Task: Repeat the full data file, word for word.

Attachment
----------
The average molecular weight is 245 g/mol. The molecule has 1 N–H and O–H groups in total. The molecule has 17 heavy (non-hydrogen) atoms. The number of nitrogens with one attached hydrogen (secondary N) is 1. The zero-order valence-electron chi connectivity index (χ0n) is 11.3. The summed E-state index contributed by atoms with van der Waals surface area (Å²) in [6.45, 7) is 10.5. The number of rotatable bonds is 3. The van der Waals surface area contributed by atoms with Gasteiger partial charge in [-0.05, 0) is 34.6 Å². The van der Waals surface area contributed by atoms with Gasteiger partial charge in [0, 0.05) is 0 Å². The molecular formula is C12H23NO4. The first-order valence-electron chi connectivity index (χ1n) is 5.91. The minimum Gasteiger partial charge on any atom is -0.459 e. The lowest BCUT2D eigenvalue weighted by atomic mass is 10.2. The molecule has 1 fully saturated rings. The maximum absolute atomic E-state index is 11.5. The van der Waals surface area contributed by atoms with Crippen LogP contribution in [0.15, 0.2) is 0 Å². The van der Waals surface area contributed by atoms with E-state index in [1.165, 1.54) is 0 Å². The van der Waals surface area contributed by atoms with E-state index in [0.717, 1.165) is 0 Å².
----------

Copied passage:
The average molecular weight is 245 g/mol. The molecule has 1 N–H and O–H groups in total. The molecule has 17 heavy (non-hydrogen) atoms. The number of nitrogens with one attached hydrogen (secondary N) is 1. The zero-order valence-electron chi connectivity index (χ0n) is 11.3. The summed E-state index contributed by atoms with van der Waals surface area (Å²) in [6.45, 7) is 10.5. The number of rotatable bonds is 3. The van der Waals surface area contributed by atoms with Gasteiger partial charge in [-0.05, 0) is 34.6 Å². The van der Waals surface area contributed by atoms with Gasteiger partial charge in [0, 0.05) is 0 Å². The molecular formula is C12H23NO4. The first-order valence-electron chi connectivity index (χ1n) is 5.91. The minimum Gasteiger partial charge on any atom is -0.459 e. The lowest BCUT2D eigenvalue weighted by atomic mass is 10.2. The molecule has 1 fully saturated rings. The maximum absolute atomic E-state index is 11.5. The van der Waals surface area contributed by atoms with Crippen LogP contribution in [0.15, 0.2) is 0 Å². The van der Waals surface area contributed by atoms with E-state index in [1.165, 1.54) is 0 Å². The van der Waals surface area contributed by atoms with E-state index in [0.717, 1.165) is 0 Å².